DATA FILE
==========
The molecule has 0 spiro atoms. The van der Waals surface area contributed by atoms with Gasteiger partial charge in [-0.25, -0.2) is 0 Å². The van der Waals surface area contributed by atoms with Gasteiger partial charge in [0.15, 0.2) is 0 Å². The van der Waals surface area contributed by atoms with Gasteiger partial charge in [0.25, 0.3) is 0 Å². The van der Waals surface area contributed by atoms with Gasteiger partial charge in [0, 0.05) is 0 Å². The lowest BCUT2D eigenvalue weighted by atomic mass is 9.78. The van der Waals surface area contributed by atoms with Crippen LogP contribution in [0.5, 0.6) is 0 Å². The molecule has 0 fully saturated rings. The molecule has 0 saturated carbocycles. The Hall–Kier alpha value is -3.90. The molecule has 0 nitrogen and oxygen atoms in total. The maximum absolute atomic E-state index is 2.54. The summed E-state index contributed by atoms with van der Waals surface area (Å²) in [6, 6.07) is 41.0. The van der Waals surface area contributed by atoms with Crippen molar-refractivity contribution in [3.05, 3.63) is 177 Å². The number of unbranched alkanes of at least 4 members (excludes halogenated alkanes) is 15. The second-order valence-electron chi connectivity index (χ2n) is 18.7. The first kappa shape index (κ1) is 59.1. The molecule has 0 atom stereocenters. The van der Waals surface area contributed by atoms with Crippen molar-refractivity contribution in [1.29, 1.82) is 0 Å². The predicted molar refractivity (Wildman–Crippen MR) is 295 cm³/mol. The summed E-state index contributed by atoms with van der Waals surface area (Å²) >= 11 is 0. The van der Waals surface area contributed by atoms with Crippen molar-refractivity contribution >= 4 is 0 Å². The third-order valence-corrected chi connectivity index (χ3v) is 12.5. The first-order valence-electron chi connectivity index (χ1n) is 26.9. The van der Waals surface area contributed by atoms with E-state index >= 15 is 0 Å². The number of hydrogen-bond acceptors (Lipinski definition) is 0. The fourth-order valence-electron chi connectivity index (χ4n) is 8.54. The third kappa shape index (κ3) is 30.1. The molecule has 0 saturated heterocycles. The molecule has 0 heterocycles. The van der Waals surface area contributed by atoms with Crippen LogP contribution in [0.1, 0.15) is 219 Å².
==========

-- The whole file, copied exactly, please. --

The molecule has 0 spiro atoms. The van der Waals surface area contributed by atoms with Gasteiger partial charge in [-0.25, -0.2) is 0 Å². The van der Waals surface area contributed by atoms with Gasteiger partial charge in [0.15, 0.2) is 0 Å². The van der Waals surface area contributed by atoms with Gasteiger partial charge in [0.25, 0.3) is 0 Å². The van der Waals surface area contributed by atoms with Gasteiger partial charge in [0, 0.05) is 0 Å². The lowest BCUT2D eigenvalue weighted by atomic mass is 9.78. The van der Waals surface area contributed by atoms with Crippen LogP contribution in [0.5, 0.6) is 0 Å². The molecule has 0 fully saturated rings. The molecule has 0 saturated carbocycles. The Hall–Kier alpha value is -3.90. The molecule has 0 nitrogen and oxygen atoms in total. The maximum absolute atomic E-state index is 2.54. The summed E-state index contributed by atoms with van der Waals surface area (Å²) in [6, 6.07) is 41.0. The van der Waals surface area contributed by atoms with Crippen molar-refractivity contribution in [3.05, 3.63) is 177 Å². The number of unbranched alkanes of at least 4 members (excludes halogenated alkanes) is 15. The second-order valence-electron chi connectivity index (χ2n) is 18.7. The first kappa shape index (κ1) is 59.1. The molecule has 0 atom stereocenters. The van der Waals surface area contributed by atoms with Crippen molar-refractivity contribution in [1.29, 1.82) is 0 Å². The predicted molar refractivity (Wildman–Crippen MR) is 295 cm³/mol. The summed E-state index contributed by atoms with van der Waals surface area (Å²) >= 11 is 0. The van der Waals surface area contributed by atoms with Crippen molar-refractivity contribution >= 4 is 0 Å². The third-order valence-corrected chi connectivity index (χ3v) is 12.5. The first-order valence-electron chi connectivity index (χ1n) is 26.9. The van der Waals surface area contributed by atoms with E-state index >= 15 is 0 Å². The number of hydrogen-bond acceptors (Lipinski definition) is 0. The fourth-order valence-electron chi connectivity index (χ4n) is 8.54. The third kappa shape index (κ3) is 30.1. The molecule has 0 saturated heterocycles. The molecule has 0 heterocycles. The van der Waals surface area contributed by atoms with Crippen LogP contribution in [0.1, 0.15) is 219 Å².